Guru Hargobind Singh Ji

Waheguru Ji Ka Khalsa
Waheguru Ji Ki Fateh

Sat Nam Readers!

Today I want to share what I’ve learned of our sixth Guru – Guru Hargobind Ji.  Please forgive any mistakes that I make, as I’ve said before, I’m bound to make some and I ask your forgiveness.

Our sixth guru was born on July 5th, 1595 in Amritsar, Punjab in India.  His father was Guru Arjan Dev Ji.  He became Guru on May 25, 1606 on the shaheedi of his father.  He was not yet eleven years old.  He died peacefully at Kiratpur Rupnagar in the Punjab on March 19, 1644.

Unlike each of the other Gurus, Guru Hargobind Ji had three wives – Mata Nanaki, Mata Mahadevi and Mata Damodari.  He had a total of six children – Baba Gurdita, Baba Suraj Mal, Baba Ani Rai, Baba Atal Rai, our ninth Guru – Guru Tegh Bahadur and Bibi Biro.

During the ascension ceremony, Guru Hargobind Ji donned two swords (previously a cord called a Seli had been used) ‘Miri Piri’ – one representing his spiritual authority (‘piri’) and the other his temporal authority (‘miri’).  One sword would smite the oppressor and the other would protect the innocent.  He began to arm and train the Sikhs, ultimately owning 700 horses and having an army of 300 horsemen, sixty gunners and 500 infantrymen.  He encouraged the Sikhs to become physically fit and ready for combat.  The days of Emperor Akbar were over and it was no longer possible to protect the Sikhs without being armed.

Emperor Jahangir did not tolerate the arming of the Sikhs.  He was imprisoned at Gwalior prison as a political prisoner along with a number of princes.  However, Jahangir soon realized that the imprisonment of the Guru was a reason that Jahangir’s popularity in India had dropped.  What is more, the Sikhs would travel from all over to Gwalior to do katha outside of the walls of Gwalior, surrounding the prison regularly.  It was a real possibility that there would be an uprising if our Guru was not released to return to his followers.  Jahangir finally determined to release the Guru after two years.

The Guru told Jahangir that he would not leave unless the other political prisoners at Gwalior were also released.  Jahangir said that the Guru could take as many as could hold onto his coat.  So Guru Hargobind Ji had a coat specially made with 52 cords hanging off of it, freeing all 52 Hindu kings and princes who had been imprisoned with him.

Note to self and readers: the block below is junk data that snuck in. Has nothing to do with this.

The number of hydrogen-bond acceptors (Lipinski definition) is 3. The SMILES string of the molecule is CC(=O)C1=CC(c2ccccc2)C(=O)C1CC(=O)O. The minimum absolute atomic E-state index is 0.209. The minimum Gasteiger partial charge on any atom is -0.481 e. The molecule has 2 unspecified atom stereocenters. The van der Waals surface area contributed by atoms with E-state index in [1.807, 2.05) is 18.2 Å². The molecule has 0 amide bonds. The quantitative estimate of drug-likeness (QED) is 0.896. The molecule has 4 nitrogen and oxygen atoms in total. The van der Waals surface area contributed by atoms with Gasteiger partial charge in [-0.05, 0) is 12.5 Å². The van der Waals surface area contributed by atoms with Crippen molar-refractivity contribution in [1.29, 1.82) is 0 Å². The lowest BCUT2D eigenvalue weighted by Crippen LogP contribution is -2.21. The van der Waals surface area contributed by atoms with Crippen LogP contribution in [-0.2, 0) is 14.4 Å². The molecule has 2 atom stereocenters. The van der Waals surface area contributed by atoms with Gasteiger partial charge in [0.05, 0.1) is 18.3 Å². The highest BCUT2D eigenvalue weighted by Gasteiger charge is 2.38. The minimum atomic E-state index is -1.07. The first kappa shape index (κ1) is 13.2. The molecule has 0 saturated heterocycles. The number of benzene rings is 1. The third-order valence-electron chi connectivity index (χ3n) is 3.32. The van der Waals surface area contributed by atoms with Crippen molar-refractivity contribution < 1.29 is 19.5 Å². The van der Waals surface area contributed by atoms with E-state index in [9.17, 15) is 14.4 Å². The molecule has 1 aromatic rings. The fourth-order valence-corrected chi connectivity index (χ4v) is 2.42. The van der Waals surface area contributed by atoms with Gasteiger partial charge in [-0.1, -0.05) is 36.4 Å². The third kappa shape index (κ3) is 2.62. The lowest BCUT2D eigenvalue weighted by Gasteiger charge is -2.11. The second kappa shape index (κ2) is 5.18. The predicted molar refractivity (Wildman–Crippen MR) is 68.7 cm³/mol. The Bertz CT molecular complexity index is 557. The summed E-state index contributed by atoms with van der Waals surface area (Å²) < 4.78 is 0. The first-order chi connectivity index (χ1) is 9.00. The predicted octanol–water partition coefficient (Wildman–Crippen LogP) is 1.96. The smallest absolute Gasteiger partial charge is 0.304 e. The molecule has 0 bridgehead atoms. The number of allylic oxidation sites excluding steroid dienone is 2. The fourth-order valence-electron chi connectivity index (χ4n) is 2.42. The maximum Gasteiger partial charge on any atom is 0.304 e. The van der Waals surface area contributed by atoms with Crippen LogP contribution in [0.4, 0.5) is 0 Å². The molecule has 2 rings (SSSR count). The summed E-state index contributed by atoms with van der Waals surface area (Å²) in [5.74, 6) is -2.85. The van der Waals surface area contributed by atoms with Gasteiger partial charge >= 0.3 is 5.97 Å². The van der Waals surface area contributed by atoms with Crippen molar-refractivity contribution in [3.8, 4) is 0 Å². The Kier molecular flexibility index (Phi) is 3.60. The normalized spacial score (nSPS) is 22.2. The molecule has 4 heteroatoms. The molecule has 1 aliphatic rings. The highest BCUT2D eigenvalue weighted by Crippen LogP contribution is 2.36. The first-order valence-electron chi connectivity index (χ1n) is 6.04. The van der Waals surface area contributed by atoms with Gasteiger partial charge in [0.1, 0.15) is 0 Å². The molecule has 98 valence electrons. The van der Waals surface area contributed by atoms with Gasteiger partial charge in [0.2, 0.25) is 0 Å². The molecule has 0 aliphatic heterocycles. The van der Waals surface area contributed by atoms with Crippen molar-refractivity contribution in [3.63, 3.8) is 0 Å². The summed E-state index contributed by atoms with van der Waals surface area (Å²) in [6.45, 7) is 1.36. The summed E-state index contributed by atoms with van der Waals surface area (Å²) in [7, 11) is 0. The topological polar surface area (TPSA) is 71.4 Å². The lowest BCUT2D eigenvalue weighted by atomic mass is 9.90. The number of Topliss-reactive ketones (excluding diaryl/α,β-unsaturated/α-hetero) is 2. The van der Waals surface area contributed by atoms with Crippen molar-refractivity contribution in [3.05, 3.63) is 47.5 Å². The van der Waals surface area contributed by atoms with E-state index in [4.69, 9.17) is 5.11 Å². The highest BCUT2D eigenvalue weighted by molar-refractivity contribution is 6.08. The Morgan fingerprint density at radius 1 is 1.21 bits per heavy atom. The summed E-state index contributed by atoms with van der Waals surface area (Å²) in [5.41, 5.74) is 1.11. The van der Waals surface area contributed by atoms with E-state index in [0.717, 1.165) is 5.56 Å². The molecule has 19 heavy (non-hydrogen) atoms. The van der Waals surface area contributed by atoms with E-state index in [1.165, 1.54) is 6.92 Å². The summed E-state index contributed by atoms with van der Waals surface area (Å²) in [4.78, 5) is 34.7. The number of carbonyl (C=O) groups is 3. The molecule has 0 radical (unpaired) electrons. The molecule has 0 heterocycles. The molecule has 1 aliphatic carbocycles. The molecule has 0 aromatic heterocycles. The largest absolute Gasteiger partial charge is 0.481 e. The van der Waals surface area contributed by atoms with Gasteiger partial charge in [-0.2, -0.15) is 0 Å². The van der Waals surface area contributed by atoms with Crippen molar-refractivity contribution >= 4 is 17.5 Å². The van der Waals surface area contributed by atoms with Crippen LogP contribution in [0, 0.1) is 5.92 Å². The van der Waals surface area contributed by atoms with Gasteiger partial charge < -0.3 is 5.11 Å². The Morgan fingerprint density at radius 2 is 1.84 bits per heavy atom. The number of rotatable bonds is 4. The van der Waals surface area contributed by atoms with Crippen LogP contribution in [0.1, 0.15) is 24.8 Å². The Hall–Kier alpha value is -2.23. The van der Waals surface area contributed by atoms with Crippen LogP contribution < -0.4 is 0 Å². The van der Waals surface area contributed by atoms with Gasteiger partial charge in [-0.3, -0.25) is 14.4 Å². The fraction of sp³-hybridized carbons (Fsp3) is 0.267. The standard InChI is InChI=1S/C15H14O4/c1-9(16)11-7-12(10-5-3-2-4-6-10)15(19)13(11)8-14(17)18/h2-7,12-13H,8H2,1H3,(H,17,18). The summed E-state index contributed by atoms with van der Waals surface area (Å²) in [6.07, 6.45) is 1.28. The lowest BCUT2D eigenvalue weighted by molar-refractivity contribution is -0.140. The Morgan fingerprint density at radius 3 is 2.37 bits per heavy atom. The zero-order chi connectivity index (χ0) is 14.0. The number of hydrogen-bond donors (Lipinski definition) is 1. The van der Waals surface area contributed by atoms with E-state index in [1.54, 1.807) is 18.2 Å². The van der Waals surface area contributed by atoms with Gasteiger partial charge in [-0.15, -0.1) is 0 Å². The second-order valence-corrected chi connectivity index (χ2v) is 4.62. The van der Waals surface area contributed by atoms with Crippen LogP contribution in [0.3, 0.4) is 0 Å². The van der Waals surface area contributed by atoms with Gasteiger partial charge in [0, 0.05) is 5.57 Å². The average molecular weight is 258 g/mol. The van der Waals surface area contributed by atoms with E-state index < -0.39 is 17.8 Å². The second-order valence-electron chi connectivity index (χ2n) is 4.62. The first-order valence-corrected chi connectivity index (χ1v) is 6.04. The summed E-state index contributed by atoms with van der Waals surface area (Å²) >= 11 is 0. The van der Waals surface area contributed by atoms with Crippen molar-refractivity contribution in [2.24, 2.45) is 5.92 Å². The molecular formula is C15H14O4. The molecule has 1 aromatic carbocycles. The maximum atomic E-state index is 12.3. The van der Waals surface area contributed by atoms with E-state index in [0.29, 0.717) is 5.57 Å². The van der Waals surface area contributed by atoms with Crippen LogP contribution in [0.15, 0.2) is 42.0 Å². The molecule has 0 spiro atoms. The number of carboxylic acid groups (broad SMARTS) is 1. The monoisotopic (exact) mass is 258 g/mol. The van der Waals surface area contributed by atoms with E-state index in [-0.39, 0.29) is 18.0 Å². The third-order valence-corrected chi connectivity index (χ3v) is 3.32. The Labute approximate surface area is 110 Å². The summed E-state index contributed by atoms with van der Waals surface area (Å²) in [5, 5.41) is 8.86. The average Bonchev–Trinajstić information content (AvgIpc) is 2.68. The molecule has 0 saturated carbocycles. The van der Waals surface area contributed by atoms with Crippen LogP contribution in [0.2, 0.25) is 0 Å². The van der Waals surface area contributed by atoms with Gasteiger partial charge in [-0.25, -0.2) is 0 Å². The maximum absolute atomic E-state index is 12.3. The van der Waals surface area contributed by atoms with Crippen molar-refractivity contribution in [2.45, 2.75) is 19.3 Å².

Guru Hargobind Ji also built the Throne of God – the Akal Takht and the Fortress of Steel – Lohgarh at Amritsar.  He founded the city of Kiratpur in the Jalandhar district of Punjab.

He was said to excel in matters of state. Though after the reign of Jahangir and during the reign of Shah Jahan, relations between the Mughals and the Sikhs became embittered once again.  Guru Hargobind was a brilliant strategist, leading his army inn several battles.

Painde Khan was a childhood friend of Guru Hargobind Ji but in adulthood had become his enemy, over the theft of a white hawk by Painde Khan.  Painde Khan was appointed to lead troops to attack the Guru.  Painde Khan was given the first blow, and then the second, and finally Guru Hargobind Ji slew Painde Khan.  The attack stopped and Khan dying on the ground, Guru Hargobind Ji ensured that Khan was able to have final prayers and a proper Muslim burial.

Guru Hargobind Ji was also the target of attempt to kill him by his uncle, Priti Mal, who was still put out that Guru Arjan Ji became Guru ahead of him.

Nearing his death, Guru Hargobind Ji named his grandson, Har Rai, to succeed him.

To learn more about Guru Hargobind Ji, I recommend the fantastic videos on the Basics of Sikhi YouTube Channel, also A History of the Sikhs by Khushwant Singh is very informative.

Until next time Readers!  Sat Nam!